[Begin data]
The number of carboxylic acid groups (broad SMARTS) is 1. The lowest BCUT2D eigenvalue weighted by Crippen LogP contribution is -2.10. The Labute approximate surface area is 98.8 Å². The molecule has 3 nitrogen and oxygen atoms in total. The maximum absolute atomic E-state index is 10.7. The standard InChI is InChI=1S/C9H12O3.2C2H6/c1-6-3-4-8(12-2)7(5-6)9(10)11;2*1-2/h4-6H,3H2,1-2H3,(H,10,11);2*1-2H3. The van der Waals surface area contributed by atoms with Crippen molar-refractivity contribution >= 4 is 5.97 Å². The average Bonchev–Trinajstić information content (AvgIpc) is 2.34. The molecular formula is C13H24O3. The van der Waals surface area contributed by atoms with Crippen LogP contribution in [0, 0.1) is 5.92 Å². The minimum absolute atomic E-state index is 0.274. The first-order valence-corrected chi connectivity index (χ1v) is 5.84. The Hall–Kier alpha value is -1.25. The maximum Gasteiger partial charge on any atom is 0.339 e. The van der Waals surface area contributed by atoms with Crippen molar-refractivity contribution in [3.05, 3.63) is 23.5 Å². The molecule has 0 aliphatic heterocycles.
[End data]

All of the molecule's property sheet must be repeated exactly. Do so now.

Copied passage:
The number of carboxylic acid groups (broad SMARTS) is 1. The lowest BCUT2D eigenvalue weighted by Crippen LogP contribution is -2.10. The Labute approximate surface area is 98.8 Å². The molecule has 3 nitrogen and oxygen atoms in total. The maximum absolute atomic E-state index is 10.7. The standard InChI is InChI=1S/C9H12O3.2C2H6/c1-6-3-4-8(12-2)7(5-6)9(10)11;2*1-2/h4-6H,3H2,1-2H3,(H,10,11);2*1-2H3. The van der Waals surface area contributed by atoms with Crippen molar-refractivity contribution >= 4 is 5.97 Å². The average Bonchev–Trinajstić information content (AvgIpc) is 2.34. The molecular formula is C13H24O3. The van der Waals surface area contributed by atoms with Crippen LogP contribution in [0, 0.1) is 5.92 Å². The minimum absolute atomic E-state index is 0.274. The first-order valence-corrected chi connectivity index (χ1v) is 5.84. The Hall–Kier alpha value is -1.25. The maximum Gasteiger partial charge on any atom is 0.339 e. The van der Waals surface area contributed by atoms with Crippen molar-refractivity contribution in [3.05, 3.63) is 23.5 Å². The molecule has 0 aliphatic heterocycles.